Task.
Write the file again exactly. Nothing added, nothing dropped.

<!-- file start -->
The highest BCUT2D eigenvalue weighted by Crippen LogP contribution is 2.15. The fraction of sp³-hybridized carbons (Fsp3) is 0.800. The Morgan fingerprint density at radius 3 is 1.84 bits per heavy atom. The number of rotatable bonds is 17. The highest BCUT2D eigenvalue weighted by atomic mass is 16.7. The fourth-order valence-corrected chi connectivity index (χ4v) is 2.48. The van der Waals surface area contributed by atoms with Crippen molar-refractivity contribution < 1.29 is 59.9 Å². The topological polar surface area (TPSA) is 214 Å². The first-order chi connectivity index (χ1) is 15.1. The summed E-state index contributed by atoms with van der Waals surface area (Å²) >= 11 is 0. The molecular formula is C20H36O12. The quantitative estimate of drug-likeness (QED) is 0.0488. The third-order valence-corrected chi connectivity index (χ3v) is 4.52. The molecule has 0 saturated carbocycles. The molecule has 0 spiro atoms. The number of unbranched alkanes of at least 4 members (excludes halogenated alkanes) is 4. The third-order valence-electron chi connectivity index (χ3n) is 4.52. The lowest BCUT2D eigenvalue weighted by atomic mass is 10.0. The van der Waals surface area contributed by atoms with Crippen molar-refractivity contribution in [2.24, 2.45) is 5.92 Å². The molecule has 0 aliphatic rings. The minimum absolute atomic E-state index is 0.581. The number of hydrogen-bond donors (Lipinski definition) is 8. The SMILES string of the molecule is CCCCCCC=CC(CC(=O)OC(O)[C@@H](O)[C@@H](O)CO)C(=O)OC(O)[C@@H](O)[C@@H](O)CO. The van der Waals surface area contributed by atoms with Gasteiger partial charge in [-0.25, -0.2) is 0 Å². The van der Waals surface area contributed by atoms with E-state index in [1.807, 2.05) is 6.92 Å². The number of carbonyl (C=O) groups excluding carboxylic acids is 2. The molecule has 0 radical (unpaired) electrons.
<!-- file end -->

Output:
The highest BCUT2D eigenvalue weighted by Crippen LogP contribution is 2.15. The fraction of sp³-hybridized carbons (Fsp3) is 0.800. The Morgan fingerprint density at radius 3 is 1.84 bits per heavy atom. The number of rotatable bonds is 17. The highest BCUT2D eigenvalue weighted by atomic mass is 16.7. The fourth-order valence-corrected chi connectivity index (χ4v) is 2.48. The van der Waals surface area contributed by atoms with Crippen molar-refractivity contribution < 1.29 is 59.9 Å². The topological polar surface area (TPSA) is 214 Å². The first-order chi connectivity index (χ1) is 15.1. The summed E-state index contributed by atoms with van der Waals surface area (Å²) >= 11 is 0. The molecular formula is C20H36O12. The quantitative estimate of drug-likeness (QED) is 0.0488. The third-order valence-corrected chi connectivity index (χ3v) is 4.52. The molecule has 0 saturated carbocycles. The molecule has 0 spiro atoms. The number of unbranched alkanes of at least 4 members (excludes halogenated alkanes) is 4. The third-order valence-electron chi connectivity index (χ3n) is 4.52. The lowest BCUT2D eigenvalue weighted by atomic mass is 10.0. The van der Waals surface area contributed by atoms with Crippen molar-refractivity contribution in [2.24, 2.45) is 5.92 Å². The molecule has 0 aliphatic rings. The minimum absolute atomic E-state index is 0.581. The number of hydrogen-bond donors (Lipinski definition) is 8. The SMILES string of the molecule is CCCCCCC=CC(CC(=O)OC(O)[C@@H](O)[C@@H](O)CO)C(=O)OC(O)[C@@H](O)[C@@H](O)CO. The van der Waals surface area contributed by atoms with Gasteiger partial charge in [-0.25, -0.2) is 0 Å². The van der Waals surface area contributed by atoms with E-state index in [1.807, 2.05) is 6.92 Å². The number of carbonyl (C=O) groups excluding carboxylic acids is 2. The molecule has 0 radical (unpaired) electrons.